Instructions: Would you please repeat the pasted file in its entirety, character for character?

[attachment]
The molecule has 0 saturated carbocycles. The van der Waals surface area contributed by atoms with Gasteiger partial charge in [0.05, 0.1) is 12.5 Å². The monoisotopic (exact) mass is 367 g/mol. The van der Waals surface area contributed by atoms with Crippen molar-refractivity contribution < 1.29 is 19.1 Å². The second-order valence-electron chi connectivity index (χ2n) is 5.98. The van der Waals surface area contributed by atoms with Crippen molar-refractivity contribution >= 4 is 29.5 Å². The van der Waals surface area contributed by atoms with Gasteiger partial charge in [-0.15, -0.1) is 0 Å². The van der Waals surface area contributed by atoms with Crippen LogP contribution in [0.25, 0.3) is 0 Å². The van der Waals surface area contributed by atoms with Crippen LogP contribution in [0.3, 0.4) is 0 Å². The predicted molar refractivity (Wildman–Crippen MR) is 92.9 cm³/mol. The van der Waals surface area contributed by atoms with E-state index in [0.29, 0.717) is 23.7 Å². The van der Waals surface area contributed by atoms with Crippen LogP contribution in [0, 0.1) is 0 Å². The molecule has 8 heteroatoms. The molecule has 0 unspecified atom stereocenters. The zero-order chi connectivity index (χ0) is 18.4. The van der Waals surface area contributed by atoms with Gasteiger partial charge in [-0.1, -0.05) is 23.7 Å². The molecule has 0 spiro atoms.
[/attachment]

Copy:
The molecule has 0 saturated carbocycles. The van der Waals surface area contributed by atoms with Gasteiger partial charge in [0.05, 0.1) is 12.5 Å². The monoisotopic (exact) mass is 367 g/mol. The van der Waals surface area contributed by atoms with Crippen molar-refractivity contribution < 1.29 is 19.1 Å². The second-order valence-electron chi connectivity index (χ2n) is 5.98. The van der Waals surface area contributed by atoms with Crippen molar-refractivity contribution >= 4 is 29.5 Å². The van der Waals surface area contributed by atoms with Gasteiger partial charge in [-0.15, -0.1) is 0 Å². The van der Waals surface area contributed by atoms with Crippen LogP contribution in [0.25, 0.3) is 0 Å². The van der Waals surface area contributed by atoms with Crippen LogP contribution in [0.3, 0.4) is 0 Å². The predicted molar refractivity (Wildman–Crippen MR) is 92.9 cm³/mol. The van der Waals surface area contributed by atoms with E-state index in [0.29, 0.717) is 23.7 Å². The van der Waals surface area contributed by atoms with Crippen LogP contribution in [0, 0.1) is 0 Å². The molecule has 8 heteroatoms. The molecule has 0 unspecified atom stereocenters. The zero-order chi connectivity index (χ0) is 18.4. The van der Waals surface area contributed by atoms with Gasteiger partial charge in [-0.1, -0.05) is 23.7 Å². The molecule has 0 spiro atoms.